Stacia Allen, a sophomore Social Work major
Michael Bloem, a sophomore Economics major
Natalie Patterson, a junior Environmental Studies major
Additionally, we’ve hired two new research specialists who will join our team full time.
Owen Selles, who graduates this spring in Geography
Alexander Tyan, an International Relations major also graduating this spring
We are looking forward to working with our new colleagues.
The Social Sciences Lunch Seminar Series resumes for the spring semester 2013, highlighting three faculty speakers who will present and discuss their research.
Friday April 5: Roman Williams, Assistant Professor of Sociology: “Seeing Religion: Visual Research Methods in the Sociology of Religion”
Friday April 19: Jonathan Hill, Assistant Professor of Sociology: “The Social Context of Antievolutionist Beliefs”
Friday May 3: Julie Yonker, Assistant Professor of Psychology: “Does how you think really impact your Religious Beliefs? Results from a Large National Survey”
All of the 2012-13 seminars take place at Calvin College, in the Alumni Association Board Room, 12:30 p.m. with lunch tickets free and available starting at 12:15 p.m.
Please join us for lunch, research, and discussion.
Sponsored by the Center for Social Research, the Dean for Social Sciences and Contextual Studies, and the Gary and Henrietta Byker Chair in Christian Perspectives on Political, Social and Economic Thought.
Since 2004, CSR has been supporting the Christian Reformed Church in North America (CRCNA) in its Sustaining Pastoral Excellence project, which has been funded by grants from the Lilly Endowment, Inc. Four waves of surveys have been conducted on an approximately biennial basis, in 2004/2005 (which we’re now labeling “2005” for simplicity’s sake), 2007, 2009 and 2011.
A full report is now available comparing all four survey waves and including statistical models of pastors’ self-reported pastoral health (vocational satisfaction and sustainability), leadership skills, and congregational fulfillment of the CRC’s mission statement. The report finds statistical stability across all four waves—excellence is indeed being sustained. But we also identify many areas of concern with room for improvement, especially council support through systematic feedback on preaching. The statistical models suggest that programmatic interventions per se have mixed effects, but targeting leadership skill development could stimulate improvements in pastoral health.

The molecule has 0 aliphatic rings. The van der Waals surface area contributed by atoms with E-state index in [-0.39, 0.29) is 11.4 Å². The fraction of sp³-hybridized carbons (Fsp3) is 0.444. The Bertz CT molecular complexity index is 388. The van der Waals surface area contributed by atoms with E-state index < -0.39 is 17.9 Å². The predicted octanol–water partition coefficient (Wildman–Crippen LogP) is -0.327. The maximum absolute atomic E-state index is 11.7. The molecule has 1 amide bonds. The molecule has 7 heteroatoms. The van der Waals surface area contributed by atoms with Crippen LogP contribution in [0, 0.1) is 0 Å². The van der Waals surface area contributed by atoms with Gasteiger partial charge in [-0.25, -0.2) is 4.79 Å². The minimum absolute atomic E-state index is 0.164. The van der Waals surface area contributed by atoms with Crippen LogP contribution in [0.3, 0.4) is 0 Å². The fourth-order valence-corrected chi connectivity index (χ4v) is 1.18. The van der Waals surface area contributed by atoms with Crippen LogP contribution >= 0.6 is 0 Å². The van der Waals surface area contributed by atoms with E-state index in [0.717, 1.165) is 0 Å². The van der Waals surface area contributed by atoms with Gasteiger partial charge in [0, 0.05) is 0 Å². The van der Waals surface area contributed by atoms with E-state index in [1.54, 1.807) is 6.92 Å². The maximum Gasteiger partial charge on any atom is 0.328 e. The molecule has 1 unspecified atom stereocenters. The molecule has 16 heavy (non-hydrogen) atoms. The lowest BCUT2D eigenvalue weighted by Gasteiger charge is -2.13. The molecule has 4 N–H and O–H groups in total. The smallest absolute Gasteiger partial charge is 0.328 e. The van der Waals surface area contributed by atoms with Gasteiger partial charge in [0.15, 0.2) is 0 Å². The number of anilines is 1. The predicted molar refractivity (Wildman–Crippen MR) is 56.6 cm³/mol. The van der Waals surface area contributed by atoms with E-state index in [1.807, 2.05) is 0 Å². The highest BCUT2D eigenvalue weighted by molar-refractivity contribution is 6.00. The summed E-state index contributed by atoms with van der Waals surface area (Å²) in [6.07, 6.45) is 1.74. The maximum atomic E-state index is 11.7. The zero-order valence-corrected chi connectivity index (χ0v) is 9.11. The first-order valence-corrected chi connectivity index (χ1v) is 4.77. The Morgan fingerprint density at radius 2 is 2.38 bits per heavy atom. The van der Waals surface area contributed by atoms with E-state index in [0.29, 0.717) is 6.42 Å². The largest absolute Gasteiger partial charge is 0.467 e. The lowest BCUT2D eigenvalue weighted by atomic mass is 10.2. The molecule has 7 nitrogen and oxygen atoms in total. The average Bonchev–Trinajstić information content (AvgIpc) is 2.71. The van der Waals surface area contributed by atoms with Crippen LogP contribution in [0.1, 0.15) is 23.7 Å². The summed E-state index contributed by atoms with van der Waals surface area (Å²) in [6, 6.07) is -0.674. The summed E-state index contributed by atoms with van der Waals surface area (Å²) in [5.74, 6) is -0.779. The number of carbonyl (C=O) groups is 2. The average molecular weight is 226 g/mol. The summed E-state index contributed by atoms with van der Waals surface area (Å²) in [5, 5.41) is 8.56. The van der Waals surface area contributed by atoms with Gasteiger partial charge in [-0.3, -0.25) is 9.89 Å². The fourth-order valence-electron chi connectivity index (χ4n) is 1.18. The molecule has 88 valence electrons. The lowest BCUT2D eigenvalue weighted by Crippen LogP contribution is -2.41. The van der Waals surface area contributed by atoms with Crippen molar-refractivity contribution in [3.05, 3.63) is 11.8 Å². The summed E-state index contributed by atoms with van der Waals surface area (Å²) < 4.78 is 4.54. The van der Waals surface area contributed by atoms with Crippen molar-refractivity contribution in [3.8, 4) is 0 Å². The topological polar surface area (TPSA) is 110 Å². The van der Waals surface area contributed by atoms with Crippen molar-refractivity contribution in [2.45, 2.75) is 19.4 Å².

The following resources are available from CSR; see also the SPE project’s survey page.
The Calvin community is welcome to join three panelists on the timely topic “Is Civil Discourse in Politics Possible?” on Thursday, October 4, at 4 p.m. in the Commons Lecture Hall. Refreshment provided.
Members of an alumni-faculty study group on civility and politics will share insights and resources about this issue in the midst of a highly charged election season. This civil discourse group was funded jointly by the Calvin Center for Christian Scholarship and the Calvin Alumni Association. Some of the group’s work can be found at http://www.calvin.edu/alumni/perspectives/civility/ including video clips of interviews with the group members.
The October 4 panelists are Doug Koopman, Calvin political scientist; Neil Carlson, from the Center for Social Research; and alumnus Mark Lemoine ‘93, director of government affairs, Spectrum Health.
Survey results released today show that a majority of survey respondents, both residents and elected officials of Kent County, Michigan, support sharing services such as police, fire and public works among governments, but there is no majority for sharing assessment of property values or tax collection. Majorities support informal cooperation, formal contracts and combining agencies, but a supermajority of responding elected officials and a near-majority of responding residents oppose merging governments into larger units.
Not long before he passed away in 2010, then-director of CSR Dr. Jim Penning was inspired and agitated by an article in the Grand Rapids
This morning, I had the privilege of bringing Jim’s work to fruition by pinch-hitting for CRI staff in presenting recent survey results to the board of the Grand Valley Metropolitan Council. GVMC is an august gathering of mayors and other local officials from Kent County and several other West Michigan counties. An important vehicle for cooperation among local governments, GVMC co-sponsored the survey project, with grant funding from the Frey Foundation. GVMC provided a list of elected officials for a mail survey parallel to GGRCS. Today’s presentation juxtaposed these two surveys to compare the opinions of residents and elected officials. The event was covered by Calvin grad Matt Vande Bunte of the Grand Rapids
Here are two key charts from the end of the presentation that summarize the findings.